I crunched some data from Pitchbook and Crunchbase on the SEA funding. Only startups that have been backed by angels, seed fund, incubators/accelerators and venture capital are included in my analysis. The following are my findings and views on the landscape in 2016:
- Number of deals in SEA dropped by 32% from 2015
- Median deal size also hit record high at $1m
- Total funding hits record high at $2.2bn in 2016 (41% GAGR from 2013)
- HOWEVER, 80% of these $2.2bn went to the 8 most well-funded startups.
- That includes 6 Singapore-based startups (Grab, Garena, Paktor, Trax Image Recognition and AstroScale and 2 Indonesia-based startups (GO-JEK and Tokopedia)
- While E-commerce and marketplace app are still hot, there is an emerging trend of enterprise solution, B2C FinTech and AI/ML startups in smaller rounds
- Most investors are non-SEA based fund
Investors have been very cautious in 2016, mainly adopting the ‘wait-and-see’ approach to investing whilst placing fewer but larger bets on proven business models. It’s been a tough and cold funding winter for most startups looking to raise their venture round (late Seed to Series A/B). However, this year-long funding winter is not unique to only SEA, as outlined by VenturePulse, an analysis jointly published by CBInsights and KPMG. On another note, the increase in median deal size coupled with the fall in number of deals further support the argument that investors are looking at startups with proven business models, a large addressable market, traction and team experience investing at venture round.
Most SEA investors are still foreign funds, with the likes of East Ventures, Gobi Partners and Wavemaker Partners expanding their presence in SEA. This is a very different dynamics from the North America and European landscape, in which most early stage startups are funded by domestic VCs, which is shown by research to be one of the significant factors that determines the success of the startups due to the direct value-add from the domestic VC. Founder and VC alignment is especially important in early stage startups as capital injection from VCs often come with pressure on growth, so founders need to also understand what real value-add the VCs can bring to the table, such as subject matter expertise, market connectivity and scaling experience, other than just strategic advice. Time will tell if these foreign VC investment will realise.
2016 has been mostly a challenging year in terms of funding. How will 2017 look like?
December 12, 2016 at 8:15 pm
Very insightful analysis Eric! The question I have is then,
1. if startups would like to secure funding to grow their business, what should they focus on to increase the likelihood of being funded?
2. What would encourage domestic VCs to support SEA’s startups?
Thanks for the article, well written!
December 13, 2016 at 1:17 am
Thanks for the kind words KK.
1. Perhaps we can narrow down the discussion on startups that already has a viable business model and stable customer base. There are few questions that needs to be answered first:
i. why do you need funding? To build bigger dev or sales team? To expand to another country? To hire C-level execs? To expand customer base? Startups need to have a clear roadmap on how they are going to spend the capital before raising fund.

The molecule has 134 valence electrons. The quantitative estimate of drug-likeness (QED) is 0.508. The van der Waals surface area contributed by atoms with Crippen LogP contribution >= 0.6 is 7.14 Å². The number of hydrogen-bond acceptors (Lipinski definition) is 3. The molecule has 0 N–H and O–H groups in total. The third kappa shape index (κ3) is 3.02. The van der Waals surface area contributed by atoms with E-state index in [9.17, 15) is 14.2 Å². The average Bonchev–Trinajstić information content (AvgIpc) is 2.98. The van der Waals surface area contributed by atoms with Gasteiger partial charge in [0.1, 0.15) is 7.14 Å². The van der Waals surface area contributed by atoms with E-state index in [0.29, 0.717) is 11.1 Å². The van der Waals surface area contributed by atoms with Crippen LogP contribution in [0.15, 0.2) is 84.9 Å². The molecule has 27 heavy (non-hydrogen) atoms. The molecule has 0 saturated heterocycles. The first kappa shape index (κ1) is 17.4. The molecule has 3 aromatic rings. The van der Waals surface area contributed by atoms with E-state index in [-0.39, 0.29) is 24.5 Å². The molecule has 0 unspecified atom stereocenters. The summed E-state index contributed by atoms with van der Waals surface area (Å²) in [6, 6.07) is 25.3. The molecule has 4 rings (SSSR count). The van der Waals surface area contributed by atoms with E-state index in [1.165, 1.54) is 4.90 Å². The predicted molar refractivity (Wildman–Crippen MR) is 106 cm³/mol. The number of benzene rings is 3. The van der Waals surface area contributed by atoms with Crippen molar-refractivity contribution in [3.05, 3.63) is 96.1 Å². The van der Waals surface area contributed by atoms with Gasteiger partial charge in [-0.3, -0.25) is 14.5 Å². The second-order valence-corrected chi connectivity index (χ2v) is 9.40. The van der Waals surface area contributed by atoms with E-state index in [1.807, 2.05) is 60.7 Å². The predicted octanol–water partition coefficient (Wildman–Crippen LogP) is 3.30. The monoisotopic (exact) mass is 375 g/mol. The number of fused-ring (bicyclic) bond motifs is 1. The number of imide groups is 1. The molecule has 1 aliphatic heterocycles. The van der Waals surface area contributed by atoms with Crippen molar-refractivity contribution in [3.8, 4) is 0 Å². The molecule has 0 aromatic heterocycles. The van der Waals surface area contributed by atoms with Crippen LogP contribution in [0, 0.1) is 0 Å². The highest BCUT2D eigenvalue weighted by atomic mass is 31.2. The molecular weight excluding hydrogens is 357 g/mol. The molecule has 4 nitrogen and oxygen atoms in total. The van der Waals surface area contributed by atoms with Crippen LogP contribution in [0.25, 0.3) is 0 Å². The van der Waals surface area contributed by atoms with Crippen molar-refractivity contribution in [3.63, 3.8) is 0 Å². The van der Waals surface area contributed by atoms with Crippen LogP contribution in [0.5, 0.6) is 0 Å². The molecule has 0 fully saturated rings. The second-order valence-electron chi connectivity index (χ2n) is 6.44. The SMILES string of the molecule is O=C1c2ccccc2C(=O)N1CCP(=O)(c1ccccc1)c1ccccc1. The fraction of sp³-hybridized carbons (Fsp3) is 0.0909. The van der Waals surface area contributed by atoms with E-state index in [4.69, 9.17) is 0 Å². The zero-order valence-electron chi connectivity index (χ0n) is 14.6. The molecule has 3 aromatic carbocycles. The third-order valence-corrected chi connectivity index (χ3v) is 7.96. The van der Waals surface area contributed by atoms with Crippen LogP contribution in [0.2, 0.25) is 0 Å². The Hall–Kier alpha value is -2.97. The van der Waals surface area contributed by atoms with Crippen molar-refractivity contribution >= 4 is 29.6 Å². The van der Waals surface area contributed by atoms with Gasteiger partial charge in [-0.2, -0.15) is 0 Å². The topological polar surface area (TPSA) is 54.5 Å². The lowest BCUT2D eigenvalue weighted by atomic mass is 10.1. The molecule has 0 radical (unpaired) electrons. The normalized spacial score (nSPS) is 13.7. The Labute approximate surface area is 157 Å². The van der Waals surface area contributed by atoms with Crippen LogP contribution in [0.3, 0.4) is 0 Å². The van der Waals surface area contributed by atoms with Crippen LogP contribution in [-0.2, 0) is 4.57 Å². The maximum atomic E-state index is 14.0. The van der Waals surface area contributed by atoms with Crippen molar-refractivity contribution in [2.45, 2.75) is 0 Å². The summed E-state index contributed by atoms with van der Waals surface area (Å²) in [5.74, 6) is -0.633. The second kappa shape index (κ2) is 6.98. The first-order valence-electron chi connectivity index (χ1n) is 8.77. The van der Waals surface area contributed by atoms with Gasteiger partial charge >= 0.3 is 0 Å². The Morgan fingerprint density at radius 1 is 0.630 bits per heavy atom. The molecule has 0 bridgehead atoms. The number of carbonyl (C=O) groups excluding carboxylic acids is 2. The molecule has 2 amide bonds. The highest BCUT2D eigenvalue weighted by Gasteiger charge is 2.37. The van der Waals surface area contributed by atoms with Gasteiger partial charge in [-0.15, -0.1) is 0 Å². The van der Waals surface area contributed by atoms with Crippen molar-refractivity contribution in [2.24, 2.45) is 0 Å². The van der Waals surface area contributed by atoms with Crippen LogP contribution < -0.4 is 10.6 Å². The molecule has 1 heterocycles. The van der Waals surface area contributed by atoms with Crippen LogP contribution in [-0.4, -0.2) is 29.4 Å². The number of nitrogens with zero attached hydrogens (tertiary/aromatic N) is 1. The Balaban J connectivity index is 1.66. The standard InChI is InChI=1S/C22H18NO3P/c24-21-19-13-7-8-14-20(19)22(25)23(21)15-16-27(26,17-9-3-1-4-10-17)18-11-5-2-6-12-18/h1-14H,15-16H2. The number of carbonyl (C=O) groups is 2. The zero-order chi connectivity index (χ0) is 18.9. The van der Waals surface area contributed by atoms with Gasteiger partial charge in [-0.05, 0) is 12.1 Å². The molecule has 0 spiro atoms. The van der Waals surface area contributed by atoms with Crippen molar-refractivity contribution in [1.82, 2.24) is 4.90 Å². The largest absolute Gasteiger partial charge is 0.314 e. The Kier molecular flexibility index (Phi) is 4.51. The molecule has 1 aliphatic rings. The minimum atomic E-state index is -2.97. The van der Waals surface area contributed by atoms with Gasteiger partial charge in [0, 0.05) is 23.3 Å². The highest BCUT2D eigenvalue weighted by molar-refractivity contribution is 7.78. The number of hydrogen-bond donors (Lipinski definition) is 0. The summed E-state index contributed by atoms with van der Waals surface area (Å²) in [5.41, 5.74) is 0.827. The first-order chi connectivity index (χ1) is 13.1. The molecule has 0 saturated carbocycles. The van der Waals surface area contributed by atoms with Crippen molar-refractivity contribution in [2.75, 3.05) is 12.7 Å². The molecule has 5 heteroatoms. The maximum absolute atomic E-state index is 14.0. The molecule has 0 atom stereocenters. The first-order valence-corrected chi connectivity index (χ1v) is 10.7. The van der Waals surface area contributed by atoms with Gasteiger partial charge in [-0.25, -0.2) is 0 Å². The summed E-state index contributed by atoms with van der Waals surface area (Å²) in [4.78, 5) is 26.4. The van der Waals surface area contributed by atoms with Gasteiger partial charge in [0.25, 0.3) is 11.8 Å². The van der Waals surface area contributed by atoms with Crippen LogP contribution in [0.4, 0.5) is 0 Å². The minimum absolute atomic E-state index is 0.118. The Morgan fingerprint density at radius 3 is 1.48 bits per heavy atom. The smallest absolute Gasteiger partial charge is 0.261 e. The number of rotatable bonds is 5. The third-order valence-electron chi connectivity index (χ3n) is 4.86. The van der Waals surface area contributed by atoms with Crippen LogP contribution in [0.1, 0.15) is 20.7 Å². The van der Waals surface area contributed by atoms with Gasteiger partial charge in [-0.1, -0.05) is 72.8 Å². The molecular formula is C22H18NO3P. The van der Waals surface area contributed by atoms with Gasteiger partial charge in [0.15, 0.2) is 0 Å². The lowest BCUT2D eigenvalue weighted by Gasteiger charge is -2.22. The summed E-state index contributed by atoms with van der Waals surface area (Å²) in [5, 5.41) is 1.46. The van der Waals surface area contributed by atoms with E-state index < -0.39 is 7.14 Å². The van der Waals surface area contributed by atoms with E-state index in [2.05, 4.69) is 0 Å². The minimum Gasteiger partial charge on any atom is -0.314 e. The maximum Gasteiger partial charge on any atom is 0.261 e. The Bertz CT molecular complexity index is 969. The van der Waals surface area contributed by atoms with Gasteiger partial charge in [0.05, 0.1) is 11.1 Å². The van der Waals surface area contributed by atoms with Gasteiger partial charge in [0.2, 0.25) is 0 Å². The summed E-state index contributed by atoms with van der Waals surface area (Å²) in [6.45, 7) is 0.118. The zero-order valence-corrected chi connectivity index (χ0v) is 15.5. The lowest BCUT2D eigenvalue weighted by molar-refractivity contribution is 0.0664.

ii. where can you source for them? While there are bigger funds that are stage and sector agnostic (like Sequioa and A16Z), most funds have a specific investment mandate, for example late seed and Series A fund investing in data-related technology (like Susa Ventures). Startups need to do some homework beforehand to profile for the right funds to approach and build the relationship earlier on, rather than shooting out cold emails when funds are needed.
iii. Introduction. Just to build on the previous point, cold email works sometimes, but it’s always better to have a warm introduction, be it from a friend or business partner. So it’s key to start networking and build relationship before starting to raise fund.
2. IMO, it’s not that domestic VCs don’t support SEA startups. They are supporting the local startups. We just need more of them. I think we don’t have enough domestic VCs, and the active ones aren’t as well funded compared to the US/UK/China VCs. These have got to do with the culture and the state of wealth in SEA. Culturally, we are more risk-adverse, which is why unlike the pension funds in the western world, our pensions funds don’t invest in venture fund because of the significant risk profiles. Fewer investors in VCs, so fewer VCs in general. Secondly, most high net worth individuals are normally first-generation and there aren’t a lot of old money in the region, which is very often the Limited Partners (i.e. investors) in VCs. So first generation wealth is hard-earned money, which won’t be simply invested in high risk asset class, like startups. What I wish to see in the next decades would be the successful tech entrepreneurs will be more open to invest in the next generation of entrepreneurs and mentor them be it as an angel or VC. Looking at the scene now, we are going at the right direction.
Hope that answers your question. Feel free to disagree/comment 🙂
February 15, 2017 at 9:27 am
Good day to you, Eric. It was a good sharing and benchmarking analysis for both funder and founder.
Looking forward for more valuable sharing and article from you.
February 15, 2017 at 10:50 am
Hi Eddie, I am glad to hear. Do share it with more people as wider readership provide a chance for me to learn as well.
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